Second, the demand for consensus in science might also set too high expectations for scientists (neglecting constraints on all sides, such as lack of time, scientific pluralism, and so on) and suggest that dissent in science is a marker of science failing to deliver.

Third, granting too much importance to scientific consensus risks silencing legitimate dissent (e.g. controversial alternative theories), whereas dissent and controversies also drive science and innovation. (There are, as we all know, many important scientific discoveries, paradigms, and theories that were for a long time ignored or suppressed because they went against the prevailing consensus.)

We are thus led to say that seeking a consensus on climate change does not result in effective policies and policymaking. Taking to heart Irwin’s plea “to imagine the kinds of closure which might be fruitfully established,” we think it is important to ask if closure here necessarily unfolds with consensus seeking, and if so, how consensus is best understood. Finding ways to break the antagonism invoked by a (depoliticized) scientific consensus on climate change may ultimately be more fruitful to forge long-term durable solutions among particular groups of actors, something that might be done by publicly disclosing the divergent agendas, stakes, and power mechanisms at play in “climate change.” (A scientific consensus does not tell us what to do about climate change anyway.)

Seen in this way, and again drawing on Mouffe, an agonistic constellation might have to be put in place, where disclosure challenges, or even breaks, the sterile opposition between outsiders and insiders. This is because disclosure requires that insiders clearly distinguish and differentiate their policies from one another, which urges them to develop real alternatives to existing problems. Ideally, these alternatives would embed a diversity of values around climate change and engender solutions that make use of the best available science without threatening a group’s core values (cf. Bolsen, Druckman & Cook 2015).

To give some quick examples, a first example could center on reducing the amount of carbon dioxide and other greenhouse gases by adjusting consumption patterns; a second could insist on private enterprise-driven geo-engineering to mitigate global warming and its effects (e.g. technology to deflect heat away from the earth’s surface); a third alternative on making cash from carbon by emission-trading systems; a fourth on moving to Mars, etc.

Whichever political options are decided on, we again emphasize the importance of questioning the rationales and processes of consensus-seeking, which to our mind, are too often taken for granted. Creating a more agonistic setting might change the current stalemate around climate change (and related wicked problems), by re-imagining the relationships between insider and outsider groups, by insisting that different alternatives are articulated and heard, and by publicly disclosing the divergent agendas, stakes, and power mechanisms in the construction of problems and their solutions.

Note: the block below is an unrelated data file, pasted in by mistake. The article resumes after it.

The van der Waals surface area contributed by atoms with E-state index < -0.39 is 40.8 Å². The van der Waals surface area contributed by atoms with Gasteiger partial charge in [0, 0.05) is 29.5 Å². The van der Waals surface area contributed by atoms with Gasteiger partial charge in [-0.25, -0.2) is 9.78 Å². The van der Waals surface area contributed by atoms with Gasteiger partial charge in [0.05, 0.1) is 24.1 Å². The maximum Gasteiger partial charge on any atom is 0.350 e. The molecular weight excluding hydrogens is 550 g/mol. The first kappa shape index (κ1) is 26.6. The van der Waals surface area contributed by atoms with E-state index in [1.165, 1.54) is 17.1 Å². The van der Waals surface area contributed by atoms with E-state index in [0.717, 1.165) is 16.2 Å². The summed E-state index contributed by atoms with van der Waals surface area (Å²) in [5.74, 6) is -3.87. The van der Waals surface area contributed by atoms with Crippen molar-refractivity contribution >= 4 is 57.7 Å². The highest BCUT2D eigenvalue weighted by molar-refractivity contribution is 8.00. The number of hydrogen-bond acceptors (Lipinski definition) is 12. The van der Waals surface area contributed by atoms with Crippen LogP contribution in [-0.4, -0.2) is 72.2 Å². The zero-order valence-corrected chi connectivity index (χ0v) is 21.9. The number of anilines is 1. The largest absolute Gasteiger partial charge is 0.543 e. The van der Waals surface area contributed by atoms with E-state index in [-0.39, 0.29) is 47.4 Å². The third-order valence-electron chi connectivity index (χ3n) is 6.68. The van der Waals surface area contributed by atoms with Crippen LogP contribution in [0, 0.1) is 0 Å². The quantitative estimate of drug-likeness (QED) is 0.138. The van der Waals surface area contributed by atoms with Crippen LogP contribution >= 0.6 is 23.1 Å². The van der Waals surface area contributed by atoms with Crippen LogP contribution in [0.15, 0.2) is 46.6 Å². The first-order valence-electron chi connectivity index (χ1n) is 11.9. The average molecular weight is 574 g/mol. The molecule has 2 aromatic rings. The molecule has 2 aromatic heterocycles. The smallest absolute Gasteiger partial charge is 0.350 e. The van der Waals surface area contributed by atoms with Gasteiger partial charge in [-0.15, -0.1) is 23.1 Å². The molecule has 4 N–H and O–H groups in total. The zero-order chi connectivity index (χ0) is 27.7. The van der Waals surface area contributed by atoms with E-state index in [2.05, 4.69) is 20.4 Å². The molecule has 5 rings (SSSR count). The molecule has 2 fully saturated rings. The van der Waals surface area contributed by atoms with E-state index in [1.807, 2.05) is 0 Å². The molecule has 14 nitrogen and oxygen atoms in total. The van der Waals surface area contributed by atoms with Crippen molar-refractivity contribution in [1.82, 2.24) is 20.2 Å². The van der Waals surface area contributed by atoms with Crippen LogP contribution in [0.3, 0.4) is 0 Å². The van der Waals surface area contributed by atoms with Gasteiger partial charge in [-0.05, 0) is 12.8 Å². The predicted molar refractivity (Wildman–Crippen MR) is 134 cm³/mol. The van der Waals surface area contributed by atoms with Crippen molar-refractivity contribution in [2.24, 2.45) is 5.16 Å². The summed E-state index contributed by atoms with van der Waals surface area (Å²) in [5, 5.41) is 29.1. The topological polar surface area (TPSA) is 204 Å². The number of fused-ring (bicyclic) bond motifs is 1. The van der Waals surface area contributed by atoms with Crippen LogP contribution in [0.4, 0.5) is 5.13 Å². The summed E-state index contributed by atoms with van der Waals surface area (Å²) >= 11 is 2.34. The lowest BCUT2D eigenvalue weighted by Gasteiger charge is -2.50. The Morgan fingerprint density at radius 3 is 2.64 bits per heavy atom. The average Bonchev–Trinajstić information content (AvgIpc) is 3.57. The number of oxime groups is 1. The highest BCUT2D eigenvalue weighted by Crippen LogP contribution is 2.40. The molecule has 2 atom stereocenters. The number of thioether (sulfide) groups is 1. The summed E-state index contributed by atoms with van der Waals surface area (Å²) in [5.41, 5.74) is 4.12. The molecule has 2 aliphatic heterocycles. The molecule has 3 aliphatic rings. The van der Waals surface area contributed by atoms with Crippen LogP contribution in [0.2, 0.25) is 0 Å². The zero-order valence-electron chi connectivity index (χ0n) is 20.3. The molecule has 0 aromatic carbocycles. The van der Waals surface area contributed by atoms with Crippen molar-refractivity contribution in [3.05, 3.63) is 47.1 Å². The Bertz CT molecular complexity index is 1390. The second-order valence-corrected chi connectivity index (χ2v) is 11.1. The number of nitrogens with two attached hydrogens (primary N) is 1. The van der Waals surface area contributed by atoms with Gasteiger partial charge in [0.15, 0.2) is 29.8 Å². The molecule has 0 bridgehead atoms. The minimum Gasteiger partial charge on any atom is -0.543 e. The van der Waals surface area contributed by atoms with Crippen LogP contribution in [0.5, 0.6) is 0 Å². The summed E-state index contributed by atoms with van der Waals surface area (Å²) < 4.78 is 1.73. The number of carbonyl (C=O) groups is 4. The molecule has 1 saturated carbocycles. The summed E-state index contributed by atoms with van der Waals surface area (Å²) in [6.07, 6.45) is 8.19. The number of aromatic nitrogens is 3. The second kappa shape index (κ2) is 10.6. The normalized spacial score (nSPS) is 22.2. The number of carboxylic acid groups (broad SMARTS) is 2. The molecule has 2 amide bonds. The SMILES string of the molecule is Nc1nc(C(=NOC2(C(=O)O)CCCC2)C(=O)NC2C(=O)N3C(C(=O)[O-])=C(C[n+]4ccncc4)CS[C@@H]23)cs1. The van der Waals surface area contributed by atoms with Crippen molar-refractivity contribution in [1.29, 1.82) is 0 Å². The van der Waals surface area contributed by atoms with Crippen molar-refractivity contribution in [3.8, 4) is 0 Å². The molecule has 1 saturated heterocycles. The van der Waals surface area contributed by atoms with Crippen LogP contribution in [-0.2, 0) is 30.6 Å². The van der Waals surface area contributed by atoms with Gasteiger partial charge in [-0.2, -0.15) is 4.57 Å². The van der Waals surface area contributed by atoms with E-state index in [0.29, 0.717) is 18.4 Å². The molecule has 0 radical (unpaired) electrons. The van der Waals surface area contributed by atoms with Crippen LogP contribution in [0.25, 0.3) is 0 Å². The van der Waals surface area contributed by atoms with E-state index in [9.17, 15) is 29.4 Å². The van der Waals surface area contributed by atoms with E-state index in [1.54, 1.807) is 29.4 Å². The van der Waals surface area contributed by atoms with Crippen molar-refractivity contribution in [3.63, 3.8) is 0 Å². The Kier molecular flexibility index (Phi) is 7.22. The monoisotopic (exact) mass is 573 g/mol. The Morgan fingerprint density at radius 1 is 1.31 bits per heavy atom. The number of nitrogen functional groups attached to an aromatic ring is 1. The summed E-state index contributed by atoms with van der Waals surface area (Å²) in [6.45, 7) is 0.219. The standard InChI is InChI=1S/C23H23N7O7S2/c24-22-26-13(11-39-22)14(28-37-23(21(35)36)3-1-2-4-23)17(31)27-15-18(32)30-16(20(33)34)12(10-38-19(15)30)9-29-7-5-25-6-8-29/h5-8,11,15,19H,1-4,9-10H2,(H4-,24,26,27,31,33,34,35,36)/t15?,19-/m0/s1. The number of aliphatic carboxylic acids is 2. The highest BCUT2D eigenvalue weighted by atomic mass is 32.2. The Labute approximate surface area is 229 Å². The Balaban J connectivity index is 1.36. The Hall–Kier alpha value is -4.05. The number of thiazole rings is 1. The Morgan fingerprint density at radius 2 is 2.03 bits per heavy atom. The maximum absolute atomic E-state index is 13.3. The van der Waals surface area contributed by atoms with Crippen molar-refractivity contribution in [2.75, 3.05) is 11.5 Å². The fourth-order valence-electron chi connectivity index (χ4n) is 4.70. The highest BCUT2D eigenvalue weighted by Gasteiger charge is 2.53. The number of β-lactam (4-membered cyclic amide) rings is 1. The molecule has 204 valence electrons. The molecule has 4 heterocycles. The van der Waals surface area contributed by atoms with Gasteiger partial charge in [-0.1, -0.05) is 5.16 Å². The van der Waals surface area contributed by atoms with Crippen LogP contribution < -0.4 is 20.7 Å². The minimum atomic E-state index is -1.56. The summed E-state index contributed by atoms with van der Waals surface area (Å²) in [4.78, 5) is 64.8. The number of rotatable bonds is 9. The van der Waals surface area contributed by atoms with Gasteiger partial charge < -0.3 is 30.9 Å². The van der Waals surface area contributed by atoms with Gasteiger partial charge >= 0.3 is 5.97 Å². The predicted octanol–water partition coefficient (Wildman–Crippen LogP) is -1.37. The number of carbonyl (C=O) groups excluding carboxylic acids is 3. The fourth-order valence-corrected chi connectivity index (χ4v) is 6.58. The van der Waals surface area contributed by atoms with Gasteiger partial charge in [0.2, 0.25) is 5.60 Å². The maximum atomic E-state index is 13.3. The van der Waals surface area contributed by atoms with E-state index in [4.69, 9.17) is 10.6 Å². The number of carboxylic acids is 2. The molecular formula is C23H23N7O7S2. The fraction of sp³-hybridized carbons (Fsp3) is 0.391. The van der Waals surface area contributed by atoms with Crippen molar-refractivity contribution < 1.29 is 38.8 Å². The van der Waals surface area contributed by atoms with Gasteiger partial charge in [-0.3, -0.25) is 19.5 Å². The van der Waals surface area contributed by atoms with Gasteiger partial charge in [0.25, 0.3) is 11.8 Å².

Conclusion

Thanks in large part to Alan Irwin’s thoughtful and carefully written response to our article, we are led to reflect on, and develop, the concepts of meta-consensus, disclosure, and democratic models of participation. We are also led to question the ideals of consensus and dissensus, as well as the processes that drive and sustain them, and to find meaningful and productive ways to disclose our similarities and differences. By highlighting different models of democracy and how these models are enacted in participation, we want to encourage reflection upon the different implications of participatory consensus-seeking. We hope our article and our conversation with Irwin facilitates further reflection of this kind, to the benefit of participation scholars, practitioners, and decision makers.

References

Bolsen, Toby; James Druckman, and Fay Lomax Cook. “Citizens’, Scientists’ and Policy Advisors’ Beliefs about Global Warming.” Annals of the AAPSS 658 (2015): 271-295.

Horst, Maja; and Alan Irwin. “Nations at Ease with Radical Knowledge: on Consensus, Consensusing and False Consensusness.” Social Studies of Science 40, no. 1 (2010): 105-126.

Irwin, Alan. 2017. “Agreeing to Differ? A Response to Van Bouwel and Van Oudheusden.” Social Epistemology Review and Reply Collective 6, no. 10 (2017): 11-14.

Oreskes, Naomi and Erik Conway. 2010. Merchants of Doubt: How a Handful of Scientists Obscured the Truth on Issues from Tobacco Smoke to Global Warming. London: Bloomsbury Press.

Mouffe, Chantal. “The Limits of John Rawls’ Pluralism.” Politics, Philosophy and Economics 4, no. 2 (2005): 221-31.

Van Bouwel, Jeroen and Michiel Van Oudheusden. 2017. “Participation Beyond Consensus? Technology Assessments, Consensus Conferences and Democratic Modulation.” Social Epistemology 31(6): 497-513.

Van Oudheusden, Michiel, Charlier, Nathan, Rosskamp, Benedikt & Pierre Delvenne. 2015. “Broadening, Deepening, and Governing Innovation: Flemish Technology Assessment in Historical and Socio-Political Perspective.” Research Policy 44(10): 1877-1886.”

Author Information: Conor M.W. Douglas, Collaboration for Outcomes Research and Evaluation (CORE) Group, Faculty of Pharmaceutical Sciences, University of British Columbia, conor.douglas@ubc.ca